Ballet Stars

Dancer Spotlight: Devin Larsen

Larsen in The Nutcracker (photo by Jana Carson, Courtesy OKC Ballet)

In her first season as a corps member with Oklahoma City Ballet, Devin Larsen stood among the 17 dancers who made the audience gasp as the curtain came up on Balanchine's Serenade. But her path to getting there would make anyone gasp.

At age 3, Larsen was diagnosed with epilepsy. She averaged 20 complex partial seizures per day, which eventually turned into the more serious kind, generalized tonic seizures, where she would fall and completely lose consciousness. “Your brain just shuts down," she says.


Until she was nearly 10, she was on four medications with serious side effects, which included a loss of balance and coordination. After noticing that dance classes had helped Larsen's brother do better in school, her mother decided to enroll her as well. The goal was to build brain connections lost during the seizures, and help with balance and control.

Through intensive research, her mother also learned of the ketogenic diet, which is low in carbs, high in fat and moderate in protein. The diet has been known to control seizures in some people with epilepsy, and doctors may recommend it to patients who haven't responded to medications. “The diet forces the body to burn fat instead of carbs," says Larsen. “Being in a state of ketosis"—the name of this process—“somehow helps the brain stop the seizures." Over a period of two years, she was able to be slowly weaned off all of her meds, and became epilepsy-free before her 10th birthday.

Still, the seizures left her with some developmental delays. The Utah native wasn't anywhere near her peers when she began training at Ballet West Academy at age 8. “I had to play catch-up and work really hard," Larsen remembers. During the time she had epilepsy, she had lost about three years in terms of cognitive development, which made things like learning choreography extra-difficult.

Larsen trained at Ballet West for 12 years. A major confidence boost came from working with former Joffrey dancer Calvin Kitten, while preparing for her final performance with the academy. It was a particularly low moment, as she had auditioned at several places without receiving a contract. “He always pushed me and knew my capability," she says. Kitten recalls her talent and maturity easily. “I saw a lovely quality to her movement, and such artistry at a young age," he says. His dedication and interest radically changed her attitude toward her future. “I told myself I needed to make this happen no matter what," she says.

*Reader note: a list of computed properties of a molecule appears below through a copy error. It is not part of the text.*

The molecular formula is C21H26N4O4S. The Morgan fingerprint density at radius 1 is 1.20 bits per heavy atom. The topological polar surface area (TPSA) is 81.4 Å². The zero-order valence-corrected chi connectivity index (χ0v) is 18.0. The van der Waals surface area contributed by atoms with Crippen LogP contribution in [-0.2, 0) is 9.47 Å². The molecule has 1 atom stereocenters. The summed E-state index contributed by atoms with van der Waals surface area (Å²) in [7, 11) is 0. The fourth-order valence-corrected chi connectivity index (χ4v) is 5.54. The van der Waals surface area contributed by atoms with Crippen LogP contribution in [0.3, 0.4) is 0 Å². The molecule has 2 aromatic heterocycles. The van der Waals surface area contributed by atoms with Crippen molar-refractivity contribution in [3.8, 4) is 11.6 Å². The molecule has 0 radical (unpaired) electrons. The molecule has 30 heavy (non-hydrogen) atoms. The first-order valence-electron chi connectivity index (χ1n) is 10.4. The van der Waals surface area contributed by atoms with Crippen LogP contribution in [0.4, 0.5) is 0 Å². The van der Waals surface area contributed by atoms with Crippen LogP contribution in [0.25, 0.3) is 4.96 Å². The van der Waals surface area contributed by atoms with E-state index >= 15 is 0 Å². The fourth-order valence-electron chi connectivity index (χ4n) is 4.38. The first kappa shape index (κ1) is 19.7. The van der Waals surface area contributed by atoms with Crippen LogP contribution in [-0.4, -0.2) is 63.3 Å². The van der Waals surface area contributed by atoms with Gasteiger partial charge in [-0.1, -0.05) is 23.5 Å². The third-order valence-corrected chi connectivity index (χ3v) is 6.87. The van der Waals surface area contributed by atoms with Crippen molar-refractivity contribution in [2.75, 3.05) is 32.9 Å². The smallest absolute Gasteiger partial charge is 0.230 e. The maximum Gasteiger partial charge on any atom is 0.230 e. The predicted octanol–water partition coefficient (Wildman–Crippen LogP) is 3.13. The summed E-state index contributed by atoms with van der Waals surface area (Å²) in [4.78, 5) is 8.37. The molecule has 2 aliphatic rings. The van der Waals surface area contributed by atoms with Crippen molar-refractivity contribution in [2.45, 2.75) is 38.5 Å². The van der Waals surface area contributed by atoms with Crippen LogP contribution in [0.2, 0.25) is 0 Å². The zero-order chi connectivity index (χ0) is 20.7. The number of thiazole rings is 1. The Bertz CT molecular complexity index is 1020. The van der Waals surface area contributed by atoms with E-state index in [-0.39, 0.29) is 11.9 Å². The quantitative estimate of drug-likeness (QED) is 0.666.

From there, she went on to her first professional job at Central West Ballet in Modesto, California. A summer intensive at Oklahoma City Ballet in 2014 led to an apprentice contract, and after two years she was promoted to corps de ballet for the 2016–17 season.

Larsen advises those having to overcome obstacles to not be “scared that others will treat you differently. Take your time in finding what works for you." Today, she no longer needs to adhere to the strict diet, but she always eats enough protein and fat for brain health. Learning choreography comes much easier, too. Still, “sometimes I find myself getting really frustrated," says Larsen, “but then I have to remember that it is a blessing to be where I am."

Her goals are now more focused on dancing her dream roles, including Juliet, Cinderella and Nicolo Fonte's Bolero. “I want to keep improving," she says. “I am finally on the path I want to be."

Fun Facts

Animal lover: “I rescue animals, bring them back to health and then find homes for them. I also have two dogs and three cats."

Non-dance hobby: “On nights off I go bowling. I'm pretty good at it, too."

Favorite foods: “I eat a lot for a ballet dancer. I like steak and mashed potatoes."

Show Comments ()
Trending
Rachel Hutsell Photographed for Pointe by Jayme Thornton.

This is Pointe's June/July 2018 Cover Story. You can subscribe to the magazine here, or click here to purchase this issue.